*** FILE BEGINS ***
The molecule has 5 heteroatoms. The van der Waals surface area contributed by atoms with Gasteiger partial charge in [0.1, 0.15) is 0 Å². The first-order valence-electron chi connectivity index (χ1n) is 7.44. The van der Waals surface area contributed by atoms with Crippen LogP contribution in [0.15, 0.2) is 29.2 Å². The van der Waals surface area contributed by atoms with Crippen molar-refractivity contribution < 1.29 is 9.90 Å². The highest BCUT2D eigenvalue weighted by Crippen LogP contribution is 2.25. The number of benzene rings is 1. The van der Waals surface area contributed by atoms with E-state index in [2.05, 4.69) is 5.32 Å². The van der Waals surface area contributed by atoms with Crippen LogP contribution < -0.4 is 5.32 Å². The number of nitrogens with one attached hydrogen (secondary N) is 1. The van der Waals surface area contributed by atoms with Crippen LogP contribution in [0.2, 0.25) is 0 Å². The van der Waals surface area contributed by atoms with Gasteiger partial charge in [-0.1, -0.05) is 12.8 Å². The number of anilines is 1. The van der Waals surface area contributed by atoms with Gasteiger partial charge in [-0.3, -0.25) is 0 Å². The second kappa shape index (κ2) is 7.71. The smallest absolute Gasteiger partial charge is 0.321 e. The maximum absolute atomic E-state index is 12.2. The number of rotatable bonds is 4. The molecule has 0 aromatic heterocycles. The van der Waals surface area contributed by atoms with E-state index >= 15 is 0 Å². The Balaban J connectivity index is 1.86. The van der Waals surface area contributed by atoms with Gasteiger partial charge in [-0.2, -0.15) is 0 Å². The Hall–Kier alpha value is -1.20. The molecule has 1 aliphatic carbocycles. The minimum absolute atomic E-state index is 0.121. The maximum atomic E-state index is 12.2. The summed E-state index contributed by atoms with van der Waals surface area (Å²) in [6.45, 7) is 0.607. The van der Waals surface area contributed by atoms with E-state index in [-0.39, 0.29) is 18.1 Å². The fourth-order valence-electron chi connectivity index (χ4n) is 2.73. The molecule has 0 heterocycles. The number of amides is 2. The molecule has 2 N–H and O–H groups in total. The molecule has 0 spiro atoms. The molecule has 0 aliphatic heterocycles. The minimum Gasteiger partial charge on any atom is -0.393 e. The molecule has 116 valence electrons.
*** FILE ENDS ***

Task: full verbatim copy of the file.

The molecule has 5 heteroatoms. The van der Waals surface area contributed by atoms with Gasteiger partial charge in [0.1, 0.15) is 0 Å². The first-order valence-electron chi connectivity index (χ1n) is 7.44. The van der Waals surface area contributed by atoms with Crippen LogP contribution in [0.15, 0.2) is 29.2 Å². The van der Waals surface area contributed by atoms with Crippen molar-refractivity contribution < 1.29 is 9.90 Å². The highest BCUT2D eigenvalue weighted by Crippen LogP contribution is 2.25. The number of benzene rings is 1. The van der Waals surface area contributed by atoms with E-state index in [2.05, 4.69) is 5.32 Å². The van der Waals surface area contributed by atoms with Crippen LogP contribution < -0.4 is 5.32 Å². The number of nitrogens with one attached hydrogen (secondary N) is 1. The van der Waals surface area contributed by atoms with Crippen LogP contribution in [0.2, 0.25) is 0 Å². The van der Waals surface area contributed by atoms with Gasteiger partial charge in [-0.1, -0.05) is 12.8 Å². The number of anilines is 1. The van der Waals surface area contributed by atoms with Gasteiger partial charge in [-0.3, -0.25) is 0 Å². The second kappa shape index (κ2) is 7.71. The smallest absolute Gasteiger partial charge is 0.321 e. The maximum absolute atomic E-state index is 12.2. The number of rotatable bonds is 4. The molecule has 0 aromatic heterocycles. The van der Waals surface area contributed by atoms with E-state index >= 15 is 0 Å². The Balaban J connectivity index is 1.86. The van der Waals surface area contributed by atoms with Gasteiger partial charge in [-0.2, -0.15) is 0 Å². The Hall–Kier alpha value is -1.20. The molecule has 1 aliphatic carbocycles. The minimum absolute atomic E-state index is 0.121. The maximum atomic E-state index is 12.2. The summed E-state index contributed by atoms with van der Waals surface area (Å²) in [6.45, 7) is 0.607. The van der Waals surface area contributed by atoms with E-state index in [-0.39, 0.29) is 18.1 Å². The fourth-order valence-electron chi connectivity index (χ4n) is 2.73. The molecule has 0 heterocycles. The number of amides is 2. The molecule has 2 N–H and O–H groups in total. The molecule has 0 spiro atoms. The molecule has 0 aliphatic heterocycles. The minimum Gasteiger partial charge on any atom is -0.393 e. The molecule has 116 valence electrons.